In addition, if the registered person retails a medicine through a third party website, then that third party must too display the new logo on every page of their website which offers medicine to the public on behalf of the initial registered medicine provider. In addition, new rules in accordance with this scheme also enforce that any medicine being sold must be licensed in the state/county in which the consumer, who is purchasing the product, is based.
It is important to acknowledge this new logo is not the same as the previous logo run by the General Pharmaceutical Council which is only required by online pharmacies which are selling and supplying prescription only medication. Both logos from the MHRA and General Pharmaceutical Council are a legal requirement and must be displayed by online pharmacies.
Indeed, the principle which lies behind this new logo is to help reduce the number of these counterfeit drugs being bought in the UK which are very often extremely dangerous and to also further legitimise those registered sellers as trustworthy sites where medicine can be safely purchased. Indeed, Lynda, Scammell, senior policy advisor at the MHRA warns, “Buying from an unregistered site could mean you do not know what medicines you are getting, and you could even be damaging your health.” Furthermore, in a bid to ensure that company’s comply with this new law tough repercussions have been introduced;
Failure to display this new MHRA logo or not being a registered seller of medication is up to two years in prison, or a fine or both.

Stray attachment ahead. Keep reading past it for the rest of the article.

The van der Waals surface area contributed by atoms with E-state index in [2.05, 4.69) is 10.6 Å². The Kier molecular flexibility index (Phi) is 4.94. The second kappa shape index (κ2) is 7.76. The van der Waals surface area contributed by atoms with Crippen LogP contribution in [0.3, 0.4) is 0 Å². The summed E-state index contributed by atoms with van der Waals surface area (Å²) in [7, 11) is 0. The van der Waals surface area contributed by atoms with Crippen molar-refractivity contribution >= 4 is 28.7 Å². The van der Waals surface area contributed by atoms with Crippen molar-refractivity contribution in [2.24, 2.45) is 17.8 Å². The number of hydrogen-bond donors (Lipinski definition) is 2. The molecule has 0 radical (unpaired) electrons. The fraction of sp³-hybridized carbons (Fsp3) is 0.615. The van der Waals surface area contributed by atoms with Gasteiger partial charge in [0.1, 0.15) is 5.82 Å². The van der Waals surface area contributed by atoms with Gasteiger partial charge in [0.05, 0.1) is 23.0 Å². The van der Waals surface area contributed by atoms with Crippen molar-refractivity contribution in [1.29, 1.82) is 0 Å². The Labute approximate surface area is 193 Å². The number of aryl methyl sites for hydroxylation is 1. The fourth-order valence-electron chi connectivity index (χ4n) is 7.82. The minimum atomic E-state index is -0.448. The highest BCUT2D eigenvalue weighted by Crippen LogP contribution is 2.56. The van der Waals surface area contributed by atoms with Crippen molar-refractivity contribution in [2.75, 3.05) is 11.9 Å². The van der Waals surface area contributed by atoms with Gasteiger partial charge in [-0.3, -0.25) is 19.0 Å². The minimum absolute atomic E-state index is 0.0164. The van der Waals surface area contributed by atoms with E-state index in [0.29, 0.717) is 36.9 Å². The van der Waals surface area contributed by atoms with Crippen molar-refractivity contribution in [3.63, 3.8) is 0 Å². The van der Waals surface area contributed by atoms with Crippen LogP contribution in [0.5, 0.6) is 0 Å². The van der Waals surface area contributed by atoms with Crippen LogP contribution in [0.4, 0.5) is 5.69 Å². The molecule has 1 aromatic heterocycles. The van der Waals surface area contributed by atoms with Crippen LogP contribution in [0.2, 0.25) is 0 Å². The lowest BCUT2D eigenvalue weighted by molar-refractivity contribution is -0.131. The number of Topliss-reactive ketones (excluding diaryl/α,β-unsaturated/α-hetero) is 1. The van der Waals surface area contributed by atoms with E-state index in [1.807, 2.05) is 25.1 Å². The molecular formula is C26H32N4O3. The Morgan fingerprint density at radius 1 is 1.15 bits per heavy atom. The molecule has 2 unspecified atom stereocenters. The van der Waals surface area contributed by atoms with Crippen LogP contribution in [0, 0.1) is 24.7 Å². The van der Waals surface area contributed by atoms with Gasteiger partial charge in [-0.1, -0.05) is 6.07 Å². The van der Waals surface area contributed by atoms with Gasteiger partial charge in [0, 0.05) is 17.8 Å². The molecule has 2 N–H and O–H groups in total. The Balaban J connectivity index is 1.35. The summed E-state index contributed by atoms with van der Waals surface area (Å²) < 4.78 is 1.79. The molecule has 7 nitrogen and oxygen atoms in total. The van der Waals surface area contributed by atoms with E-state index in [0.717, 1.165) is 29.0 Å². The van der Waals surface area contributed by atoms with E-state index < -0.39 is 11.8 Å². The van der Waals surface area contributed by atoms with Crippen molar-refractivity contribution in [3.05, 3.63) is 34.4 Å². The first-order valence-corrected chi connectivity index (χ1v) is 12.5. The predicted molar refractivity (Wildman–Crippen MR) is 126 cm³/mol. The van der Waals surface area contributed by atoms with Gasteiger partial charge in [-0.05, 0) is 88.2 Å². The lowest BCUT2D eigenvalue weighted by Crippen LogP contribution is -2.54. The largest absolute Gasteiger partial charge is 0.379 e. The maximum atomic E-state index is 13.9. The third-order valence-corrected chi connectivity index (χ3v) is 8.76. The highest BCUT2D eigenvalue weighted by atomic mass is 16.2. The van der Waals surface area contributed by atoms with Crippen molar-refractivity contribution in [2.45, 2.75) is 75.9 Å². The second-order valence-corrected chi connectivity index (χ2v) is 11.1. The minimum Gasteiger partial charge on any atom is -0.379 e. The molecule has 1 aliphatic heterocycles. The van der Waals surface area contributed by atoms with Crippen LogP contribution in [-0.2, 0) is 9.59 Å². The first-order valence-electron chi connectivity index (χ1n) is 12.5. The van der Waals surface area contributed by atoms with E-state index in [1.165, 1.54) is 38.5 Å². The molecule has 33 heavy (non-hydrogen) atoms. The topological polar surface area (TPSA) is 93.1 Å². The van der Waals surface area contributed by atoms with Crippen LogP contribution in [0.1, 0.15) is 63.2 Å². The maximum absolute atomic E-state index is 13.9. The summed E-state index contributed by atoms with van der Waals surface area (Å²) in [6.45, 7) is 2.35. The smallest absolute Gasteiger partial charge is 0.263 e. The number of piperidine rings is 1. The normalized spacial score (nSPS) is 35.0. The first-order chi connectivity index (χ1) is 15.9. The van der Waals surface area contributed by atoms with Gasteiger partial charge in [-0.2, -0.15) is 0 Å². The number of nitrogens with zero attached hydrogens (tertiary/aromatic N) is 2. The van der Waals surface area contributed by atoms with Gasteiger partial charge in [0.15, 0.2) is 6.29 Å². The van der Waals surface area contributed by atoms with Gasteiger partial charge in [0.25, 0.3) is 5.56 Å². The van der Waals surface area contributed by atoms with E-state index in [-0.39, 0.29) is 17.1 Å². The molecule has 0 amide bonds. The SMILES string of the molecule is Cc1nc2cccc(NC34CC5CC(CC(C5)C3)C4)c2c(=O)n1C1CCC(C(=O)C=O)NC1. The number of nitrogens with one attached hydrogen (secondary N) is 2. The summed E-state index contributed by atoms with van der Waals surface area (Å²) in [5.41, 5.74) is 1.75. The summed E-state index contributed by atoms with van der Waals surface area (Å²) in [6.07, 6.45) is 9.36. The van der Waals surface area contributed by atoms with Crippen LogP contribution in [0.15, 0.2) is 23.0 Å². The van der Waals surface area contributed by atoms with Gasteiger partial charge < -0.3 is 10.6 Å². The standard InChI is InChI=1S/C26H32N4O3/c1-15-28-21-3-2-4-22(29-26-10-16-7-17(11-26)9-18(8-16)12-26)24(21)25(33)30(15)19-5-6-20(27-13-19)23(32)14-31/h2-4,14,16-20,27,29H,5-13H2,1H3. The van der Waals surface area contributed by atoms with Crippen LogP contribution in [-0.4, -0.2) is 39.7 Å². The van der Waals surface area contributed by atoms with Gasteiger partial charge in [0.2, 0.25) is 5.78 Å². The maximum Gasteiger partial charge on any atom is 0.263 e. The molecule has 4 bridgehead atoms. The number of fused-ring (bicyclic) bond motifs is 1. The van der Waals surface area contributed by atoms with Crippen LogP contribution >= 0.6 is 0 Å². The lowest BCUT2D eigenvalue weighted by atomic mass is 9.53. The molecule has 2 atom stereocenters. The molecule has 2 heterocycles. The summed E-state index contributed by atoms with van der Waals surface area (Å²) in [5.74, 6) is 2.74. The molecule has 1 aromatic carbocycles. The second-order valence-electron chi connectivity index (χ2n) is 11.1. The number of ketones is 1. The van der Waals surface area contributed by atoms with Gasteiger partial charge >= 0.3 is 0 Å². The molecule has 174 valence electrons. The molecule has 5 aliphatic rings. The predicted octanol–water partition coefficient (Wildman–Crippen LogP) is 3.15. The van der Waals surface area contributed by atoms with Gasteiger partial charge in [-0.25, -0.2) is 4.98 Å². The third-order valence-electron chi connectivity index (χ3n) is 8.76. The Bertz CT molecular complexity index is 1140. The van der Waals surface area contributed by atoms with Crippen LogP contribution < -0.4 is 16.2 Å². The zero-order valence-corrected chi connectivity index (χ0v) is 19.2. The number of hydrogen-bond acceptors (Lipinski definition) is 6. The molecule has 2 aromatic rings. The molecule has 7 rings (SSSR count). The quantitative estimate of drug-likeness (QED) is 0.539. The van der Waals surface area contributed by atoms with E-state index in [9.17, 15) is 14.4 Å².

In conclusion, buying medicines can be a risky business but there are ways consumers can keep themselves safe. It can be appreciated that a lot of what has been discussed is somewhat wordy and perhaps presented in too much depth, so below are the essential facts to clarify all the must-know facts that patients should know;
• All websites in the UK which sells medicines now must display a new MHRA logo on all pages of their website
• The new compulsory MHRA logo is a hyperlink to a list of all the registered sellers of medication
• This new logo is not the same to the previous General Pharmaceutical Council (GPhC) logo which is only essential to pharmacies selling prescription only medication
• All legal online pharmacies, such as Assured Pharmacy, must display the MHRA logo and the GPhC logo.
Therefore, to keep yourself as safe as possible, buy from reputable sources such as Assured Pharmacy; a site which does display all the mandatory logos and information. So keep an eye out for the relevant legal attributes which prove that the site and subsequently its products are legitimate and more importantly safe.
Assured Pharmacy is not liable for the currency or accuracy of the information contained in this blog post. For specific information about your personal medical condition, please contact our doctors or pharmacists for advice on [email protected].